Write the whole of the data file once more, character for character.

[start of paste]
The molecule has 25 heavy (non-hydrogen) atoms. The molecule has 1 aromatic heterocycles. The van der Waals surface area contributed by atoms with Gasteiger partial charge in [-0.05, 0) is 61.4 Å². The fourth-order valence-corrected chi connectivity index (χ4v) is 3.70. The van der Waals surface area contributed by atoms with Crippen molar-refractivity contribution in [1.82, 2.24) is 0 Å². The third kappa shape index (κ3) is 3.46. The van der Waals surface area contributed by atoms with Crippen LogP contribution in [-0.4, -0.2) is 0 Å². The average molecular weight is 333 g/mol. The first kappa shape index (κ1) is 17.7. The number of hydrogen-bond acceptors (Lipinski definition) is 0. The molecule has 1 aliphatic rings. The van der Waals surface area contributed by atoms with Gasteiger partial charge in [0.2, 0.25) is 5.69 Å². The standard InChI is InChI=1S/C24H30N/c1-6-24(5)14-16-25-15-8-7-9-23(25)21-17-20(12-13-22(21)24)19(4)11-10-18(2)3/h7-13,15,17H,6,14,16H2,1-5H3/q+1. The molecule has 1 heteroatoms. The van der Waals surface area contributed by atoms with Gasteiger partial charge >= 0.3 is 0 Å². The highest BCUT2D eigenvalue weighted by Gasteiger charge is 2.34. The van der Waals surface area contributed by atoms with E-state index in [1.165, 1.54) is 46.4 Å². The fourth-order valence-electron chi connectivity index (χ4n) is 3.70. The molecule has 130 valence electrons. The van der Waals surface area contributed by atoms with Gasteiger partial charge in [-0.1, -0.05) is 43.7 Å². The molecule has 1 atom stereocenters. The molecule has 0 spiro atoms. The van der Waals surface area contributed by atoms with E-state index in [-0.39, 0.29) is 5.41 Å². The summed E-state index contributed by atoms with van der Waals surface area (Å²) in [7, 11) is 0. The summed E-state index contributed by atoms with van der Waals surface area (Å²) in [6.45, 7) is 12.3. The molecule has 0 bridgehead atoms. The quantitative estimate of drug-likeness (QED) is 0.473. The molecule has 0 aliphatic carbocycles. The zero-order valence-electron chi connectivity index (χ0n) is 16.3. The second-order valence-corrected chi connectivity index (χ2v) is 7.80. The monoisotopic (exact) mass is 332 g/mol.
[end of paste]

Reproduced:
The molecule has 25 heavy (non-hydrogen) atoms. The molecule has 1 aromatic heterocycles. The van der Waals surface area contributed by atoms with Gasteiger partial charge in [-0.05, 0) is 61.4 Å². The fourth-order valence-corrected chi connectivity index (χ4v) is 3.70. The van der Waals surface area contributed by atoms with Crippen molar-refractivity contribution in [1.82, 2.24) is 0 Å². The third kappa shape index (κ3) is 3.46. The van der Waals surface area contributed by atoms with Crippen LogP contribution in [-0.4, -0.2) is 0 Å². The average molecular weight is 333 g/mol. The first kappa shape index (κ1) is 17.7. The number of hydrogen-bond acceptors (Lipinski definition) is 0. The molecule has 1 aliphatic rings. The van der Waals surface area contributed by atoms with Gasteiger partial charge in [0.2, 0.25) is 5.69 Å². The standard InChI is InChI=1S/C24H30N/c1-6-24(5)14-16-25-15-8-7-9-23(25)21-17-20(12-13-22(21)24)19(4)11-10-18(2)3/h7-13,15,17H,6,14,16H2,1-5H3/q+1. The molecule has 1 heteroatoms. The van der Waals surface area contributed by atoms with Gasteiger partial charge >= 0.3 is 0 Å². The highest BCUT2D eigenvalue weighted by Gasteiger charge is 2.34. The van der Waals surface area contributed by atoms with E-state index in [1.165, 1.54) is 46.4 Å². The fourth-order valence-electron chi connectivity index (χ4n) is 3.70. The molecule has 130 valence electrons. The van der Waals surface area contributed by atoms with Gasteiger partial charge in [-0.1, -0.05) is 43.7 Å². The molecule has 1 atom stereocenters. The molecule has 0 spiro atoms. The van der Waals surface area contributed by atoms with E-state index in [-0.39, 0.29) is 5.41 Å². The summed E-state index contributed by atoms with van der Waals surface area (Å²) in [7, 11) is 0. The summed E-state index contributed by atoms with van der Waals surface area (Å²) in [6.45, 7) is 12.3. The molecule has 0 bridgehead atoms. The quantitative estimate of drug-likeness (QED) is 0.473. The molecule has 0 aliphatic carbocycles. The zero-order valence-electron chi connectivity index (χ0n) is 16.3. The second-order valence-corrected chi connectivity index (χ2v) is 7.80. The monoisotopic (exact) mass is 332 g/mol.